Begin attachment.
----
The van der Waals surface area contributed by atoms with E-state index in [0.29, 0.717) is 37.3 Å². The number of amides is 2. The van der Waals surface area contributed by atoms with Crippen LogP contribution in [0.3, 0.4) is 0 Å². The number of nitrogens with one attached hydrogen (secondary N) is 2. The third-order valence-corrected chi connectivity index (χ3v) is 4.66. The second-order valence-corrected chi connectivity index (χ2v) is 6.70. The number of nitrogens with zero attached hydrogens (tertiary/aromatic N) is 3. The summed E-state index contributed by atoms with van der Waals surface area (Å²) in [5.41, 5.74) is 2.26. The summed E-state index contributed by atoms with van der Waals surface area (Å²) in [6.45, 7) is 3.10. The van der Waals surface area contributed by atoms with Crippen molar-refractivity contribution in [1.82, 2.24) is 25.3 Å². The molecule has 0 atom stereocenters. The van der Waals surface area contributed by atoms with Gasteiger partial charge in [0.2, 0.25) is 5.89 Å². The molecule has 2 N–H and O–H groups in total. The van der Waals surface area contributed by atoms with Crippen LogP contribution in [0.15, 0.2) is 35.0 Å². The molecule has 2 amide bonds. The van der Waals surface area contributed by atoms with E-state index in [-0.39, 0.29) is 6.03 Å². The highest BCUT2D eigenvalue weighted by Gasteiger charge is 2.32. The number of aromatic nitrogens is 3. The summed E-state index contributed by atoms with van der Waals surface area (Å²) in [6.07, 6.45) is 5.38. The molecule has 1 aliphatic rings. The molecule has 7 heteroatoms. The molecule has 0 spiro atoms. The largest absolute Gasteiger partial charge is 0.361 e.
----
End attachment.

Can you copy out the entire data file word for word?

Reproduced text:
The van der Waals surface area contributed by atoms with E-state index in [0.29, 0.717) is 37.3 Å². The number of amides is 2. The van der Waals surface area contributed by atoms with Crippen LogP contribution in [0.3, 0.4) is 0 Å². The number of nitrogens with one attached hydrogen (secondary N) is 2. The third-order valence-corrected chi connectivity index (χ3v) is 4.66. The second-order valence-corrected chi connectivity index (χ2v) is 6.70. The number of nitrogens with zero attached hydrogens (tertiary/aromatic N) is 3. The summed E-state index contributed by atoms with van der Waals surface area (Å²) in [5.41, 5.74) is 2.26. The summed E-state index contributed by atoms with van der Waals surface area (Å²) in [6.45, 7) is 3.10. The van der Waals surface area contributed by atoms with Crippen molar-refractivity contribution in [1.82, 2.24) is 25.3 Å². The molecule has 0 atom stereocenters. The van der Waals surface area contributed by atoms with Gasteiger partial charge in [0.2, 0.25) is 5.89 Å². The molecule has 2 N–H and O–H groups in total. The van der Waals surface area contributed by atoms with Crippen LogP contribution in [0.15, 0.2) is 35.0 Å². The molecule has 2 amide bonds. The van der Waals surface area contributed by atoms with E-state index in [-0.39, 0.29) is 6.03 Å². The highest BCUT2D eigenvalue weighted by Gasteiger charge is 2.32. The number of aromatic nitrogens is 3. The summed E-state index contributed by atoms with van der Waals surface area (Å²) in [6.07, 6.45) is 5.38. The molecule has 1 aliphatic rings. The molecule has 7 heteroatoms. The molecule has 0 spiro atoms. The largest absolute Gasteiger partial charge is 0.361 e.